How Better Call Saul's Finale Turned Jimmy Into Breaking Bad's Saul Goodman
Spoiler warning for anyone who hasn't yet watched Better Call Saul's Season 4 finale. Spend some time watching and relaxing in hot springs before reading.
It's the rare TV show whose future is already completely set in stone in viewers' minds, and yet Better Call Saul consistently finds ways to surprise us. Season 4 was partially focused on Jimmy McGill's year-long suspension from practicing law, which finally got situated in the extended finale, and the episode ended on Bob Odenkirk's Jimmy heading off to officially change his lawyerly name to his Breaking Bad persona Saul Goodman (who showed up this season already). But how did it get to that point?
Jimmy was as hopeless as he'd ever been in the penultimate episode, having failed to reverse his suspension with the New Mexico bar association. Thankfully, Kim's cooler head prevailed going into "Winner," in which she and Jimmy pulled off a pretty magnificent and legal swindle in order to put him back in the bar's good favor. Basically, they used the one-year anniversary of Chuck's death to prey on the sympathy of others, with Jimmy playing the part of the mourning brother.
By spending a big chunk of change and spending a day posted at Chuck's grave -- not to mention taking part in the HHM scholarship fund selection process -- Jimmy attempted to raise his social status among the area's more legally minded citizens. And for the most part, it worked, with many buying into his pooched-out bottom lip. But it wasn't enough. So Jimmy and Kim pulled out their secret weapon: Chuck's posthumously delivered letter.
To backtrack, the episode started off on a younger Jimmy celebrating his new law license and drunkenly convincing Chuck to sing (some very on-the-nose) karaoke, before blindly assuming to Chuck's face that he would become a partner at "HHMM." That apartment-set flashback served as the fuel behind Jimmy's speech to that unfortunate scholarship candidate, in which he told her that she would only ever be known for her setbacks, and that she should cut any corner she needed in order to be successful in the face of constant adversity. It was after this sub-confrontation that Jimmy had his first real breakdown of the season as he sobbed in his car within the HHM parking garage.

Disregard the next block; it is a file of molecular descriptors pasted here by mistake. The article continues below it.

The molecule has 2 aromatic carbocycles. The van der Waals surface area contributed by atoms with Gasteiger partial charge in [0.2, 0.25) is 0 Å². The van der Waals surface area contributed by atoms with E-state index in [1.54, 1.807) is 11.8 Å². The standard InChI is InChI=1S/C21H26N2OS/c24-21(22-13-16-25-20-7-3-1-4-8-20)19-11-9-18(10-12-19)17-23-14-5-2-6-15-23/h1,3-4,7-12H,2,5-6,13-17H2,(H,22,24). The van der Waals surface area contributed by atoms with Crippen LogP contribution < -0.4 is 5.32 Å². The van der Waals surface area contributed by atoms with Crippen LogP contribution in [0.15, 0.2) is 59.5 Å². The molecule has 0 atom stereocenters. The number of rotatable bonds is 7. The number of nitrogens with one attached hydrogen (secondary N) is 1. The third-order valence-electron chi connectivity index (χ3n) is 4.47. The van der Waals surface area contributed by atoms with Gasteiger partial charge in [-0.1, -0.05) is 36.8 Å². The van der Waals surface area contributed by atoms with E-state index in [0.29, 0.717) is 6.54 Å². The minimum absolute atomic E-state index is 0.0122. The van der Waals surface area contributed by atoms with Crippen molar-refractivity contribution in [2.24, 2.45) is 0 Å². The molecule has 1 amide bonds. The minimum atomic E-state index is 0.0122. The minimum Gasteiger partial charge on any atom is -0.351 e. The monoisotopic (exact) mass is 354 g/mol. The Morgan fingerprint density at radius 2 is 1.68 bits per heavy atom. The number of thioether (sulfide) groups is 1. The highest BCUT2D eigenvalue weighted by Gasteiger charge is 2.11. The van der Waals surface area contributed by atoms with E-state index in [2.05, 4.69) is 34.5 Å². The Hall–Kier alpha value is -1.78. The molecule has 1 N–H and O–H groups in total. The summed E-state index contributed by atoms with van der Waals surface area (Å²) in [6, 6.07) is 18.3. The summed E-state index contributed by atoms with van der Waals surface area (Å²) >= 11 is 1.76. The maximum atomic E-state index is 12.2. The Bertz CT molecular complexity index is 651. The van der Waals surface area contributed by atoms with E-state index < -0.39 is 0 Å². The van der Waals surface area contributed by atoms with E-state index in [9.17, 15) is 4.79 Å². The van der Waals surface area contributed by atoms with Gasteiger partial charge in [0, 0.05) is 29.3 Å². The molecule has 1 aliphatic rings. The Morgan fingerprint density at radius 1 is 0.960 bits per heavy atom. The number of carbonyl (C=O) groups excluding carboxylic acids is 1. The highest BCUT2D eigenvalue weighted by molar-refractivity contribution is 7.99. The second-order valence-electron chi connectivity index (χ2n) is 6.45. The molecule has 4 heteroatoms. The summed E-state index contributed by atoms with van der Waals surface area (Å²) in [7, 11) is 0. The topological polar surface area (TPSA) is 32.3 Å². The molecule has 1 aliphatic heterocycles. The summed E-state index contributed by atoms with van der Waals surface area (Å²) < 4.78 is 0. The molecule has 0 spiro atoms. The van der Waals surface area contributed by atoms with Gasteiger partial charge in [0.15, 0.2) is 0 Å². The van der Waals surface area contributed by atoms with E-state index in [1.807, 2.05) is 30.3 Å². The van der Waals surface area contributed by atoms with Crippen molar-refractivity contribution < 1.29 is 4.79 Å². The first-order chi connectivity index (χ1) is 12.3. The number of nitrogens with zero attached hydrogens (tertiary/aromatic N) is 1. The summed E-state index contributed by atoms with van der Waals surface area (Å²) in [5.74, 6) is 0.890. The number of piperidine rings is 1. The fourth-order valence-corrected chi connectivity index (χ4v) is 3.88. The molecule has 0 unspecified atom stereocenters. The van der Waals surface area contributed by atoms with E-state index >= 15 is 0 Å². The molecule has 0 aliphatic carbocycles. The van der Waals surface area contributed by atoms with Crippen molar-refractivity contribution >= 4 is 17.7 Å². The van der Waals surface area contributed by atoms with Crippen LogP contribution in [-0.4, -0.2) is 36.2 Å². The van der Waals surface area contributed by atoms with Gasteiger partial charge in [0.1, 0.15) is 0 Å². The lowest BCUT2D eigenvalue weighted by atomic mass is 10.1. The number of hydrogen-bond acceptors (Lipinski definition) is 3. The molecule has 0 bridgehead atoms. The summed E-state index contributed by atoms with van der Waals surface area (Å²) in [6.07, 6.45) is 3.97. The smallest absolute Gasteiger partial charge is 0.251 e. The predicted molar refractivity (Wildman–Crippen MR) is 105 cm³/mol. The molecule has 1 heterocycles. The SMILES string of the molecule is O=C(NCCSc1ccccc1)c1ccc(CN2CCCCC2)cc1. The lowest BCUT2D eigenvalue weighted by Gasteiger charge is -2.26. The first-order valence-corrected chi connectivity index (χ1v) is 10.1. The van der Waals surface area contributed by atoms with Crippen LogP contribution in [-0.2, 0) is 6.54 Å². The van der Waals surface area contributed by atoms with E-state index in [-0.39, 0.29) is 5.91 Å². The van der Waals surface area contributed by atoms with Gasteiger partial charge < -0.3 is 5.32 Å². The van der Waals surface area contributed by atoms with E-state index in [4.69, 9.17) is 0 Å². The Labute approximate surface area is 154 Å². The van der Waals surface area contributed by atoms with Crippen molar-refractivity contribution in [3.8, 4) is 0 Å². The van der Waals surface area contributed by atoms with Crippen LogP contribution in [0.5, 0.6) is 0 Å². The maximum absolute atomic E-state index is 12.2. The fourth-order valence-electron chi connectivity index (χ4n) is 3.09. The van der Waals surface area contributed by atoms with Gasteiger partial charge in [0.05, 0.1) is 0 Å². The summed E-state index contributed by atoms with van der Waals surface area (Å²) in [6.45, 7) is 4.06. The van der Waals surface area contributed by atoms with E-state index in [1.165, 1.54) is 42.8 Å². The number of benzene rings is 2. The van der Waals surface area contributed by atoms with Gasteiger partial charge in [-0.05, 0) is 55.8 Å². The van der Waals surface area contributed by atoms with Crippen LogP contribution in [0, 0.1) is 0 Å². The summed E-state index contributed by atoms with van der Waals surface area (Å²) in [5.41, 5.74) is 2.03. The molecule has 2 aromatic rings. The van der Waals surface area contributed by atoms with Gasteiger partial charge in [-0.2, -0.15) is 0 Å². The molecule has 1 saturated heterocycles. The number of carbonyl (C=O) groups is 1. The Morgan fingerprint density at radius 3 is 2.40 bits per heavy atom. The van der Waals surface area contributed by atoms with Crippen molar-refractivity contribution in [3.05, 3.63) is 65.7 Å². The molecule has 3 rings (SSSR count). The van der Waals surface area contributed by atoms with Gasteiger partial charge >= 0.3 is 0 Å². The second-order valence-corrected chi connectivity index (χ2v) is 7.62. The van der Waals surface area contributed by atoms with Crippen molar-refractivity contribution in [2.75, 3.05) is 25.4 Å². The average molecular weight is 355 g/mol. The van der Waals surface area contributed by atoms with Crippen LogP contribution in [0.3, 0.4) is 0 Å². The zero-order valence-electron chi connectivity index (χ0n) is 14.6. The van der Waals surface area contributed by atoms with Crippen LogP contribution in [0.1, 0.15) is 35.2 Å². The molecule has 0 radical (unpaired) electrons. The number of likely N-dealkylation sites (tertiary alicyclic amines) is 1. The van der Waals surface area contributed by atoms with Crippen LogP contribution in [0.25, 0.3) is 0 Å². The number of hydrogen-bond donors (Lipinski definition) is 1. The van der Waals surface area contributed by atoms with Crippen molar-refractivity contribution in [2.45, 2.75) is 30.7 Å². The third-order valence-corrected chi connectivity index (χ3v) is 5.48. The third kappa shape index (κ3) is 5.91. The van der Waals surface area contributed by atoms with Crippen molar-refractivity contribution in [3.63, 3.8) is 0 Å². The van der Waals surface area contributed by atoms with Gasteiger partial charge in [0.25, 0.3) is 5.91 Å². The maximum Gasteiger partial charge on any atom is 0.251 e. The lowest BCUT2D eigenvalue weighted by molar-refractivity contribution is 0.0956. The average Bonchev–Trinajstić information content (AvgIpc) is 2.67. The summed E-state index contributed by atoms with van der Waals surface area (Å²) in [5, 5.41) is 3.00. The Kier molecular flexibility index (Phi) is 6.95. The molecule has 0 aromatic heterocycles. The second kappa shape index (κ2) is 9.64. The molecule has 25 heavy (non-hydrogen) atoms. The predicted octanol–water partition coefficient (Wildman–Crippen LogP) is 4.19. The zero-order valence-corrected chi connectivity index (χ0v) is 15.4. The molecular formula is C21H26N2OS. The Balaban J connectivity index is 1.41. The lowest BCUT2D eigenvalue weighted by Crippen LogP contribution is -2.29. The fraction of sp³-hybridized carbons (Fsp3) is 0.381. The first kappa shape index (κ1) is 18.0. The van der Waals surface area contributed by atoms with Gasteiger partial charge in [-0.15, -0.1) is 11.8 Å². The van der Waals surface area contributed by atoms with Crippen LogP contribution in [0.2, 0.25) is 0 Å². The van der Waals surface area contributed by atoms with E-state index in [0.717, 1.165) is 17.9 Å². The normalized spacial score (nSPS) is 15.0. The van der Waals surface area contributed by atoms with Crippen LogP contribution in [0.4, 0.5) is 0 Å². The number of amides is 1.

When it was time for Jimmy to once again stand before those responsible for his future, he brought out Chuck's letter in lieu of reading from his own prepared speech. But in the middle of reading that out, he stopped, seemingly caught at an emotional crossroads, and declared the letter to be too personal to share in such a setting. Jimmy then pulled together one of his most show-stopping monologues yet, eking every ounce of sympathy from anyone listening. He went so far as to promise to do right by the name McGill if he was allowed to be a lawyer again. (Alarm bell alert.)
It was a success, too, In fact, Jimmy was so successful that even Kim bought into his emotional appeal, believing his words and feelings about Chuck to be genuine. And not, you know, some more manufactured garbage that comes first-nature to Jimmy. And she was left standing there, confused and upended, as Jimmy went off to do right by his surname by changing it altogether. His final words to her sealed the deal completely: "S'all good, man." He has arrived.
Now that Jimmy is finally on his way to using Saul Goodman as his everyday name, we can almost definitely expect to see a closer connection between his world and Mike's world with Gus Fring. And, by extension, we'll likely get to see whatever events led Saul to believe that Lalo was trying to kill him during his very first Breaking Bad scene.
Better Call Saul Season 4 is now over, and Season 5 won't be coming around AMC until some point in 2019. So until then, feel free to rewatch all four seasons over again, and then to follow them up with all five seasons of Breaking Bad. And while waiting for more New Mexico tension, head to our fall TV premiere schedule to see what else is on the way.
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Nick is a Cajun Country native, and is often asked why he doesn't sound like that's the case. His love for his wife and daughters is almost equaled by his love of gasp-for-breath laughter and gasp-for-breath horror. A lifetime spent in the vicinity of a television screen led to his current dream job, as well as his knowledge of too many TV themes and ad jingles.